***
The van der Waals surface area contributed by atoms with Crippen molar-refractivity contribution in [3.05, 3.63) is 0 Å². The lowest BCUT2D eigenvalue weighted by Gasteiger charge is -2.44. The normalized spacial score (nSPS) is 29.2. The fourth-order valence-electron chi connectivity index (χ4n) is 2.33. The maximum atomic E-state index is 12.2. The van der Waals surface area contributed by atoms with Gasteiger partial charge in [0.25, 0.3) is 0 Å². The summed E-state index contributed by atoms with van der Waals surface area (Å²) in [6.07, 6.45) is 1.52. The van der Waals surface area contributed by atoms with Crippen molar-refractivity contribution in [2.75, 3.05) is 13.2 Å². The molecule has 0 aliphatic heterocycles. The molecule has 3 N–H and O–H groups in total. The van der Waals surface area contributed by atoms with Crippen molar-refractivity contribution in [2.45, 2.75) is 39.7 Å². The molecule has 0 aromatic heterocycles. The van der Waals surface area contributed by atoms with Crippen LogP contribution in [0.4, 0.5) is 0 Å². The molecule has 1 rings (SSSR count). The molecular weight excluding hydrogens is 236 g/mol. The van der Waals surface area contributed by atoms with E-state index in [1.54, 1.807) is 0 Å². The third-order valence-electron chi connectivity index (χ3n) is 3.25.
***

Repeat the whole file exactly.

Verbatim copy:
The van der Waals surface area contributed by atoms with Crippen molar-refractivity contribution in [3.05, 3.63) is 0 Å². The lowest BCUT2D eigenvalue weighted by Gasteiger charge is -2.44. The normalized spacial score (nSPS) is 29.2. The fourth-order valence-electron chi connectivity index (χ4n) is 2.33. The maximum atomic E-state index is 12.2. The van der Waals surface area contributed by atoms with Gasteiger partial charge in [0.25, 0.3) is 0 Å². The summed E-state index contributed by atoms with van der Waals surface area (Å²) in [6.07, 6.45) is 1.52. The van der Waals surface area contributed by atoms with Crippen molar-refractivity contribution in [2.75, 3.05) is 13.2 Å². The molecule has 0 aliphatic heterocycles. The molecule has 3 N–H and O–H groups in total. The van der Waals surface area contributed by atoms with Crippen molar-refractivity contribution in [2.45, 2.75) is 39.7 Å². The molecule has 0 aromatic heterocycles. The van der Waals surface area contributed by atoms with Crippen LogP contribution in [0.4, 0.5) is 0 Å². The molecule has 1 rings (SSSR count). The molecular weight excluding hydrogens is 236 g/mol. The van der Waals surface area contributed by atoms with E-state index in [1.54, 1.807) is 0 Å². The third-order valence-electron chi connectivity index (χ3n) is 3.25.